# PROBLEM LINK:

Practice

Contest: Division 1

Contest: Division 2

Contest: Division 3

Contest: Division 4

* Author:* jeevanjyot

*mexomerf, rivalq*

**Testers:***iceknight1093*

**Editorialist:**# DIFFICULTY:

TBD

# PREREQUISITES:

None

# PROBLEM:

You have an array A. In one move, you can pick an index i (with 1 \leq i \lt N), an integer X, and set A_i \to A_i \oplus X and A_{i+1} \to A_{i+1} \oplus X.

Determine whether all the elements of A can be made equal.

# EXPLANATION:

The main observation behind solving this task is the fact that the bitwise XOR of the entire array doesn’t change after an operation is performed.

## Proof

Let S = A_1 \oplus A_2 \oplus \ldots \oplus A_N.

Suppose we perform an operation on positions (i, i+1) with value X. The bitwise XOR of the new array is A_1 \oplus A_2 \oplus \ldots \oplus (A_i \oplus X) \oplus (A_{i+1}\oplus X) \oplus \ldots \oplus A_N.

This equals S \oplus X \oplus X = S.

Now, suppose we were able to make our final array such that A_i = y for every 1 \leq i \leq N (where y is some integer).

The bitwise XOR of this array is \underbrace{y\oplus y \oplus y \oplus \ldots \oplus y}_{N \text{ times}}.

- If N is even, this is simply 0 because y\oplus y = 0.
- So, if N is even, the bitwise XOR of the original array
*must*be 0 for the answer to be`YES`

.

- So, if N is even, the bitwise XOR of the original array
- If N is odd, this is y.
- This gives us no further restrictions, since we can choose y to be the bitwise XOR of the whole array and the equation is satisfied.

In fact, this solves the problem!

- If N is odd, the answer is always
`YES`

. - If N is even, the answer is
`YES`

if and only if the bitwise XOR of the whole array is 0.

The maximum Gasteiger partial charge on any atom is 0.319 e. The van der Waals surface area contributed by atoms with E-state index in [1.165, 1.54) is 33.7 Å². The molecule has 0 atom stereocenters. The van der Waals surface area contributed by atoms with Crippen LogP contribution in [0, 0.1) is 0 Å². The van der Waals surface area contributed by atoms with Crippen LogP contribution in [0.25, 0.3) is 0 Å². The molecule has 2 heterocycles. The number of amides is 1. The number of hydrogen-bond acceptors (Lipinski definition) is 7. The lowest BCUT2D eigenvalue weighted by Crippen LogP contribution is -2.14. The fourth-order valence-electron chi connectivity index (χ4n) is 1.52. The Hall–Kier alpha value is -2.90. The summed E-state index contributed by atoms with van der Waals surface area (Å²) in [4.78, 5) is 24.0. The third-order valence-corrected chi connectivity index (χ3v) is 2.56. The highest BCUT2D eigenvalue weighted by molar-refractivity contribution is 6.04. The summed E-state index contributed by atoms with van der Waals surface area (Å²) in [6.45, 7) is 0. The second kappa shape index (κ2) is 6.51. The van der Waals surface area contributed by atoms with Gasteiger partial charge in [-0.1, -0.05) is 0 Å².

## Proof

Consider the case when N is odd. Let y be the bitwise XOR of the whole array.

Let’s make A_i equal to y for each i from 1 to N in order.

For each i from 1 to N-1:

- Let X = A_i \oplus y. Perform the operation on (i, i+1) with this X.
- Note that A_i changes to A_i \oplus X = A_i \oplus A_i \oplus y = y.

- This allows us to make all of A_1, A_2, \ldots, A_{N-1} equal to y.
- This automatically makes A_N equal to y.
- This follows from the fact that the bitwise XOR of the whole array must be y; and the bitwise XOR of the first N-1 elements is 0 (since it’s an even number of copies of y).
- So, the remaining element must be y.

The same construction works for the case when N is even and the bitwise XOR of the whole array is 0: just make the first N-1 elements 0, and the last element automatically becomes 0.

# TIME COMPLEXITY:

\mathcal{O}(N) per testcase.

# CODE:

## Code (Python)

```
for _ in range(int(input())):
n = int(input())
a = list(map(int, input().split()))
xorsum = 0
for x in a: xorsum ^= x
if n%2 == 1 or xorsum == 0: print('Yes')
else: print('No')
```